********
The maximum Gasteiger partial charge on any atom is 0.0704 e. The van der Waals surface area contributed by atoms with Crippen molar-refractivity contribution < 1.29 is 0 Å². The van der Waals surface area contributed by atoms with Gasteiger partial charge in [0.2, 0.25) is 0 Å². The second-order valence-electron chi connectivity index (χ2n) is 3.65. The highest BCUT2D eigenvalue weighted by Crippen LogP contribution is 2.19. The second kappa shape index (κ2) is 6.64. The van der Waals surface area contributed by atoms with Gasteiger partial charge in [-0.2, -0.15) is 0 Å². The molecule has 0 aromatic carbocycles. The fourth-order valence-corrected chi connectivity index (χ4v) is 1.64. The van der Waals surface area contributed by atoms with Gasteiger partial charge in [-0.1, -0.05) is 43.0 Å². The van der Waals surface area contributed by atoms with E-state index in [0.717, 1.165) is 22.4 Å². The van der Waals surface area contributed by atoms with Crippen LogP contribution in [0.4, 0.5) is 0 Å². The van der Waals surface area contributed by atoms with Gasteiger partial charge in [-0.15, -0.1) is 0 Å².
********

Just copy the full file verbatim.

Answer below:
The maximum Gasteiger partial charge on any atom is 0.0704 e. The van der Waals surface area contributed by atoms with Crippen molar-refractivity contribution < 1.29 is 0 Å². The van der Waals surface area contributed by atoms with Gasteiger partial charge in [0.2, 0.25) is 0 Å². The second-order valence-electron chi connectivity index (χ2n) is 3.65. The highest BCUT2D eigenvalue weighted by Crippen LogP contribution is 2.19. The second kappa shape index (κ2) is 6.64. The van der Waals surface area contributed by atoms with Gasteiger partial charge in [-0.2, -0.15) is 0 Å². The molecule has 0 aromatic carbocycles. The fourth-order valence-corrected chi connectivity index (χ4v) is 1.64. The van der Waals surface area contributed by atoms with Gasteiger partial charge in [-0.1, -0.05) is 43.0 Å². The van der Waals surface area contributed by atoms with E-state index in [0.717, 1.165) is 22.4 Å². The van der Waals surface area contributed by atoms with Crippen LogP contribution in [0.4, 0.5) is 0 Å². The van der Waals surface area contributed by atoms with Gasteiger partial charge in [-0.15, -0.1) is 0 Å².